On September 16th, activists from across the country will convene on Howard University’s campus for the “People’s Congress of Resistance (PCOR).” Conveners of the “congress” include university professors and members of organizations like Popular Resistance, MPACT, the ever-Marxist-Leninist Party for Socialism and Liberation, and the extremist Nation of Islam, just to name a few.
The conference’s goal is ambitious, aiming to unite the many warring tribes of social justice. PCOR’s website states that the event “will draw together grassroots resisters and diverse social movements from around the country for an exciting weekend of strategizing, deliberation and information-sharing.”
A promotional video for the event dubbed, “A Vision for Revolution,” references a myriad of activists, including Standing Rock protesters, Black Lives Matter, immigrant groups, and women’s organizations. “Together, we will write a manifesto to unite our many struggles,” the video proclaims. “Together, we will define the social, economic, and political revolution we need.”
Revolution, it seems, is exactly what PCOR is working towards. In a newly released manifesto titled, “Society for the Many: A Vision for Revolution,” PCOR advocates for a Marxist revolution in the United States.
“The United States is not organized for the common good. Its laws, its government, its basic system is designed to protect the wealth and privilege of the top 1 percent. U.S. law reinforces patriarchy and white supremacy,” the manifesto reads. “A vision for social, economic and political revolution is necessary. We need to know where we want to go.”
Where exactly does PCOR want to go, and how will it achieve its aims? Among PCOR’s goals, the manifesto lists, “Meeting social needs and securing the means of life for all (health, food, shelter and education),” and “Reparations for Black America, self-determination and respect for Native sovereignty.”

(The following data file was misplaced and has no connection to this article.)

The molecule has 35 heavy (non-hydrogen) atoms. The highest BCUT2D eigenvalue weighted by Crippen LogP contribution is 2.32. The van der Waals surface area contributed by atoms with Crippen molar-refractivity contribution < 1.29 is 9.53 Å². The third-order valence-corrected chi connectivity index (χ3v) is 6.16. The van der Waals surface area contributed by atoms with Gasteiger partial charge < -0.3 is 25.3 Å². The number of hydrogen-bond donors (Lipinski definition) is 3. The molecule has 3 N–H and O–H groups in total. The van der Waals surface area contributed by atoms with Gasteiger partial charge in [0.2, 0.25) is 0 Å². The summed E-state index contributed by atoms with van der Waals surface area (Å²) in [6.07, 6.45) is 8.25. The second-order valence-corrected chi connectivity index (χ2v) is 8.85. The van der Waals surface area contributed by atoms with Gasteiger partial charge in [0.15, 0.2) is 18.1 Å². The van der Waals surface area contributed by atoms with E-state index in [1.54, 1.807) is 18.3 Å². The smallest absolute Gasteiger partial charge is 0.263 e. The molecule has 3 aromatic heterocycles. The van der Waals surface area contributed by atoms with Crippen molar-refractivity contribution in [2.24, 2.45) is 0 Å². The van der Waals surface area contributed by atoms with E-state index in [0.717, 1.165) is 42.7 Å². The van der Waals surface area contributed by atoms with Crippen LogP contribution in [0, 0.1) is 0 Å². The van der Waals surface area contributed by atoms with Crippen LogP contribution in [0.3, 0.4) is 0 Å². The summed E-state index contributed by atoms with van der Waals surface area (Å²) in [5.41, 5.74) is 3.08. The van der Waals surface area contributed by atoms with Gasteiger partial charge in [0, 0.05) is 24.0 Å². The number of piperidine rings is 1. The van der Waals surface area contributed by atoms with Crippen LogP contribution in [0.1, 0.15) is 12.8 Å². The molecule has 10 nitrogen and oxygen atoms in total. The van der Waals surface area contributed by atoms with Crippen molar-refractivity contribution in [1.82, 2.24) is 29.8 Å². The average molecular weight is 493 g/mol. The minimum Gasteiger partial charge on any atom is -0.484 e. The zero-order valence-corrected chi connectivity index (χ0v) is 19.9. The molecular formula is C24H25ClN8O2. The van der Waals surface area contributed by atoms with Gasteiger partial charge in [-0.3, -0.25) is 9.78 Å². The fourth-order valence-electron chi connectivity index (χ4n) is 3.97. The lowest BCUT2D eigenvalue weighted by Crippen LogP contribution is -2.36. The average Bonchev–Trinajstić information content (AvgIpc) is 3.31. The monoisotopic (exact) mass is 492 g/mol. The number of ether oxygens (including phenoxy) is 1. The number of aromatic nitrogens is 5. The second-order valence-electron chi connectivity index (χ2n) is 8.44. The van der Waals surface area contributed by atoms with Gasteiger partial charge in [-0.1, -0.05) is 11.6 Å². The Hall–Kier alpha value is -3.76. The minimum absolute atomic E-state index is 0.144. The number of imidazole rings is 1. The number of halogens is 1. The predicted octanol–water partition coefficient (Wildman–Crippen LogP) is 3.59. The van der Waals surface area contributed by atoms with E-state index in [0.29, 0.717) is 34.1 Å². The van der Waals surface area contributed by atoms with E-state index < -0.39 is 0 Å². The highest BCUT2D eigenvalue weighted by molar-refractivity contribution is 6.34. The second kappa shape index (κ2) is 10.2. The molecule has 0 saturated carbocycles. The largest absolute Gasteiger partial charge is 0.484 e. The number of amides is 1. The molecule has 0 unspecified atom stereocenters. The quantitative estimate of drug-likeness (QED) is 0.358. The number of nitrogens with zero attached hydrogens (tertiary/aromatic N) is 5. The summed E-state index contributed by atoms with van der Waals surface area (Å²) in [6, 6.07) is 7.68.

At the height of irony, while PCOR demands “health, food, shelter and education” for all free of charge, it is simultaneously charging $100 as a standard registration fee for the conference. According to PCOR’s registration page, “The registration fee covers participation in the two-day event, not including housing, food and other personal expenses.”
Of course, no Marxist revolution would be complete without “seizing the means of production.” PCOR addresses this dilemma in full with another goal, stated as, “Collectivizing the banks, communication, transportation, energy and related industries.”
“Why should we have to pay to communicate or to move from place to place? Some of us spend a quarter of our income on getting to work — where is the justice in that?,” the manifesto writers query. “It is essential, that all the industries that determine our lives behind our backs become the common property of the collective people.”
Furthermore, it seems that the group is not content with the current, duly elected Congress. PCOR’s “Call to Action” page reads, “The People demand a new Congress, a fighting Congress of the working class of all racial and ethnic backgrounds, genders and ages. We must create a Congress of communities under attack by the reactionary Trump agenda and fighting back against it.”
In order to bring this future to fruition, the organization’s manifesto states, “Such an organization of society is possible. Revolution is how we achieve it. We have to become a power that is capable of challenging the existing power,” claiming that, “Throughout history there have been moments that urgently require radical change, the reorganization of political, social, and economic power, and the building of a new power.”
“Now is such a moment. It begins by announcing: power is ours,” the manifesto continues.